did not rise for the purpose of defending the expenses incident upon the adoption of Captain Symonds's plan, or to justify the appointment of that gentleman to the office of surveyor of the navy. He, however, thought that the professional knowledge and practical experience of Captain Symonds had been of the greatest possible utility to the service, and the late Board of Admiralty were deserving of the best thanks of the country for employing him. Captain Symonds had been of the greatest service to the country, by his construction of many of our new ships of war; and although he (Captain Pechell) differed from him in some points, he must say, that the ships to which he alluded were, in point of equipment, speed, and capacity, fit to go to any part of the world and were a credit to England.

Lord Ashley

said, that he had inquired into the subject, and found that the ships which had been constructed on Captain Symonds's plan were generally and highly approved of. One of those ships, although larger by a considerable number of tons than another on the old construction, yet cost less by 14,500l.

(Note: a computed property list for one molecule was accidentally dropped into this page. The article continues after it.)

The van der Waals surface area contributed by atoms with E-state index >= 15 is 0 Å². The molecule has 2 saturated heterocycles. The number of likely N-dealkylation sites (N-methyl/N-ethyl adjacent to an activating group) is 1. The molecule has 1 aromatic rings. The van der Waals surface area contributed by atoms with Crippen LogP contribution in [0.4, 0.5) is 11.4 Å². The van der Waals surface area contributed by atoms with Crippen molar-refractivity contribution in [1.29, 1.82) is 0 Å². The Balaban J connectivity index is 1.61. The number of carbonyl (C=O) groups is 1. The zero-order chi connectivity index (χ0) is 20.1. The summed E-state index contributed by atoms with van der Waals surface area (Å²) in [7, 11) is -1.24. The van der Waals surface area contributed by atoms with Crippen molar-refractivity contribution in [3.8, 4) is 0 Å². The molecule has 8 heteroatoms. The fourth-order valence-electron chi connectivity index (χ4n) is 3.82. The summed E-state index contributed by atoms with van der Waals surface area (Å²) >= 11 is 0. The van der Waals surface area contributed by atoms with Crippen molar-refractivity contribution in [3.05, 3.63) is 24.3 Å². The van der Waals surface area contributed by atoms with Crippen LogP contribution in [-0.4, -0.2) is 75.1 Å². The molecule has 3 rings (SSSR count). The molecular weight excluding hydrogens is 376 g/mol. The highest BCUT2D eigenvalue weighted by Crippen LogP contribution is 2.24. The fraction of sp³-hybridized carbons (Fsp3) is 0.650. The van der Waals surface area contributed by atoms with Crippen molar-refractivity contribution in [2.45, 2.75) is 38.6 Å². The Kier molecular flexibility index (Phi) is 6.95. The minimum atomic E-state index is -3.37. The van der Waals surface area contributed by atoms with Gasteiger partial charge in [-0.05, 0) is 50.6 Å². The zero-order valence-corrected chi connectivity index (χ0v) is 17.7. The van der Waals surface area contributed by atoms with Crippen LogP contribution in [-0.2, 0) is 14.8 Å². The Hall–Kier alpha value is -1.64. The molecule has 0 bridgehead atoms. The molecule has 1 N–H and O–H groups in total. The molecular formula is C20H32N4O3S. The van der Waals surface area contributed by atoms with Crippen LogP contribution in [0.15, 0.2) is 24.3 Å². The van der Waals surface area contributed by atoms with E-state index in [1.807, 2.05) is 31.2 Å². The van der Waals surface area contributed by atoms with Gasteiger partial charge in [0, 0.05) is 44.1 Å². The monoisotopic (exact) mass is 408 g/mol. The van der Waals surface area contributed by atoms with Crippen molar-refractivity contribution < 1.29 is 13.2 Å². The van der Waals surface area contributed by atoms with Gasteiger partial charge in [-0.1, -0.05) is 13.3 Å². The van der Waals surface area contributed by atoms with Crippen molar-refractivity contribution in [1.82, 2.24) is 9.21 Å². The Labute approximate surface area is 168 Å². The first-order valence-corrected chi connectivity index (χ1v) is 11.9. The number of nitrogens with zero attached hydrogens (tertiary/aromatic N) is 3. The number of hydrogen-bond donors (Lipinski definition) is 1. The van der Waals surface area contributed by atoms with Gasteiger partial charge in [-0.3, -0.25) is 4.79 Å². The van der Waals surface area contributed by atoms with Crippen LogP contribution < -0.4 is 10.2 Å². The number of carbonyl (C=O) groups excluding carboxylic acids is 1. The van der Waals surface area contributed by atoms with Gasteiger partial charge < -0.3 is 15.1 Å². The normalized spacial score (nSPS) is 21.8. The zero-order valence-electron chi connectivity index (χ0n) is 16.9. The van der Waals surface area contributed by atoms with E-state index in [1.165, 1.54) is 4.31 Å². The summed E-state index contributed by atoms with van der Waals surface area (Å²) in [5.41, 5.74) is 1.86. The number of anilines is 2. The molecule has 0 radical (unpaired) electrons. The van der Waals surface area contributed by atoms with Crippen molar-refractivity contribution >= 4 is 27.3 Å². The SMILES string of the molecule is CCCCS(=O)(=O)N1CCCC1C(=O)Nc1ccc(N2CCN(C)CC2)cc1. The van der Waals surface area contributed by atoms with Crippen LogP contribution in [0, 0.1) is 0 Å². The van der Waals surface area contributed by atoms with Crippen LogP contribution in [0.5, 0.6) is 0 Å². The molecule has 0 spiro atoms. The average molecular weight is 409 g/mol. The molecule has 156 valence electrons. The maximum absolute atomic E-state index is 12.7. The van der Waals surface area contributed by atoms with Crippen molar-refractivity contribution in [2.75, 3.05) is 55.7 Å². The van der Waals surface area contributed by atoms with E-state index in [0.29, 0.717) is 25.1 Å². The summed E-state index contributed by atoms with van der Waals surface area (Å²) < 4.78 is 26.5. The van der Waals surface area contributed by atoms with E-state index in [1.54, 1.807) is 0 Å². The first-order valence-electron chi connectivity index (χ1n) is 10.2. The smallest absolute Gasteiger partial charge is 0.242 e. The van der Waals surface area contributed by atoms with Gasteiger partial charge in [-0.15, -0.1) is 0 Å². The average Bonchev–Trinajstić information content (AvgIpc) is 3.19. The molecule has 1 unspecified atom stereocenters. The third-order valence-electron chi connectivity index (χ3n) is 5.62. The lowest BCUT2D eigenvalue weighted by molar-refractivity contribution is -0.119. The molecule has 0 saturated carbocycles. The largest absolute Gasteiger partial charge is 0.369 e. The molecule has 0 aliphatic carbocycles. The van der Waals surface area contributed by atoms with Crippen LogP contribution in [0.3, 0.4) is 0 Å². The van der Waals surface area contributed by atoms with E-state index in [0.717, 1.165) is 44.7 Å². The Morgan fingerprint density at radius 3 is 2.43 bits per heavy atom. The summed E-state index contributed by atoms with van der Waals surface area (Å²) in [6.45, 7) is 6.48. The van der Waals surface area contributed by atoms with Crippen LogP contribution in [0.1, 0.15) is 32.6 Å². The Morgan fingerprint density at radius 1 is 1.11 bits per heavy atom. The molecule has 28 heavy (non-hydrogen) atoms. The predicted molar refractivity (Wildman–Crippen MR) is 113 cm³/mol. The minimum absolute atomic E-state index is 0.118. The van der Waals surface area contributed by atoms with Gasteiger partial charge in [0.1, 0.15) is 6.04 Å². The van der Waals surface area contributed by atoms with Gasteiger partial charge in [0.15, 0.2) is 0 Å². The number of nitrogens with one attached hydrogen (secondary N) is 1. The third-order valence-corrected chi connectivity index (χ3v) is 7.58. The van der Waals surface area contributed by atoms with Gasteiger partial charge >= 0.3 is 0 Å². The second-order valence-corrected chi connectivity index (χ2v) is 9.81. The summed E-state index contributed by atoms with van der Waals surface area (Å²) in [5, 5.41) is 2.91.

Sir James Graham

held himself responsible for the appointment of Captain Symonds, and from that responsibility he would not shrink. That gallant officer had built several vessels of a small class, but the largest vessel constructed upon his plan was a frigate of the fourth-rate. It was true that there were now building two seventy-fours and one first-rate. The excellence of the ships had, however, been demonstrated to the satisfaction of every individual competent to form a judgment, and he (Sir James Graham) was quite content to leave the question of the propriety of the appointment of Captain Symonds, and the benefit thereby conferred upon the naval service of this country, to the judgment of the gallant Admiral (Sir George Cockburn) who had commanded the Vernon, and who was about to join the Board of Admiralty. He was, also, persuaded that Captain Symonds had incurred no needless expense in trying experiments; on the contrary, the former surveyor (Sir R. Seppings had been in the habit of asking from the House a vote in the estimates of about 800,000l. for materials; while all that was at present asked by Captain Symonds was 358,000l., so that in point of economy the difference was 100 per cent, while at the same time the naval arsenals never abounded with better materials than at present. As he had before said, he was quite willing to leave the matter to the knowledge and experience of the gallant Admiral to whom he had alluded.